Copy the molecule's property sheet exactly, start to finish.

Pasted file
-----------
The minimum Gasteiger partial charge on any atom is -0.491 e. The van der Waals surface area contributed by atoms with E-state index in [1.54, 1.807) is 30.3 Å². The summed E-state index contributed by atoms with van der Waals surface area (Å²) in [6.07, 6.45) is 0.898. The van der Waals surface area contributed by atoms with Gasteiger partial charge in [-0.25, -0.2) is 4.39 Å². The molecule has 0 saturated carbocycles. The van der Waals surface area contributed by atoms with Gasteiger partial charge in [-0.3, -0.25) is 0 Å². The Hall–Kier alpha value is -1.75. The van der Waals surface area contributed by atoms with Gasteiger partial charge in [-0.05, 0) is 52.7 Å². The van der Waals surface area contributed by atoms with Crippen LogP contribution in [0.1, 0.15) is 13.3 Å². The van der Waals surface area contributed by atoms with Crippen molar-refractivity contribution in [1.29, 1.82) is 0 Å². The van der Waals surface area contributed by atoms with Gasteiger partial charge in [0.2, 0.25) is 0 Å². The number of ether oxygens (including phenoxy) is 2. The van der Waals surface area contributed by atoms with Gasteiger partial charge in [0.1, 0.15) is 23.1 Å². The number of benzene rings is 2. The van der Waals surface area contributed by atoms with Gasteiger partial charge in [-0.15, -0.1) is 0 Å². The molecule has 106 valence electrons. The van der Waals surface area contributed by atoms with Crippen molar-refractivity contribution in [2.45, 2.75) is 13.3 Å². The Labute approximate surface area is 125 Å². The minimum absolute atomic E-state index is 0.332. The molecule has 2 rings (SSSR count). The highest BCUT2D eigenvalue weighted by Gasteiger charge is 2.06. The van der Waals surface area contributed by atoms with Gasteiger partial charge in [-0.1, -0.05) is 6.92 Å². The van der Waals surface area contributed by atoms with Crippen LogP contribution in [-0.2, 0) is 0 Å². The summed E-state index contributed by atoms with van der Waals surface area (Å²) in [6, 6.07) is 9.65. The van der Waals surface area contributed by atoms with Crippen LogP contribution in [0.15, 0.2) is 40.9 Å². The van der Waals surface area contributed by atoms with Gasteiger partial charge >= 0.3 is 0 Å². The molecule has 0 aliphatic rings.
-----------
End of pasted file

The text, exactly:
The minimum Gasteiger partial charge on any atom is -0.491 e. The van der Waals surface area contributed by atoms with E-state index in [1.54, 1.807) is 30.3 Å². The summed E-state index contributed by atoms with van der Waals surface area (Å²) in [6.07, 6.45) is 0.898. The van der Waals surface area contributed by atoms with Gasteiger partial charge in [-0.25, -0.2) is 4.39 Å². The molecule has 0 saturated carbocycles. The van der Waals surface area contributed by atoms with Gasteiger partial charge in [-0.3, -0.25) is 0 Å². The Hall–Kier alpha value is -1.75. The van der Waals surface area contributed by atoms with Gasteiger partial charge in [-0.05, 0) is 52.7 Å². The van der Waals surface area contributed by atoms with Crippen LogP contribution in [0.1, 0.15) is 13.3 Å². The van der Waals surface area contributed by atoms with Crippen molar-refractivity contribution in [1.29, 1.82) is 0 Å². The van der Waals surface area contributed by atoms with Gasteiger partial charge in [0.2, 0.25) is 0 Å². The number of ether oxygens (including phenoxy) is 2. The van der Waals surface area contributed by atoms with Gasteiger partial charge in [0.1, 0.15) is 23.1 Å². The number of benzene rings is 2. The van der Waals surface area contributed by atoms with Gasteiger partial charge in [-0.15, -0.1) is 0 Å². The molecule has 106 valence electrons. The van der Waals surface area contributed by atoms with Crippen molar-refractivity contribution in [2.45, 2.75) is 13.3 Å². The Labute approximate surface area is 125 Å². The minimum absolute atomic E-state index is 0.332. The molecule has 2 rings (SSSR count). The highest BCUT2D eigenvalue weighted by Gasteiger charge is 2.06. The van der Waals surface area contributed by atoms with Gasteiger partial charge in [-0.1, -0.05) is 6.92 Å². The van der Waals surface area contributed by atoms with Crippen LogP contribution in [-0.2, 0) is 0 Å². The summed E-state index contributed by atoms with van der Waals surface area (Å²) in [6, 6.07) is 9.65. The van der Waals surface area contributed by atoms with Crippen LogP contribution in [0.15, 0.2) is 40.9 Å². The van der Waals surface area contributed by atoms with Gasteiger partial charge >= 0.3 is 0 Å². The molecule has 0 aliphatic rings.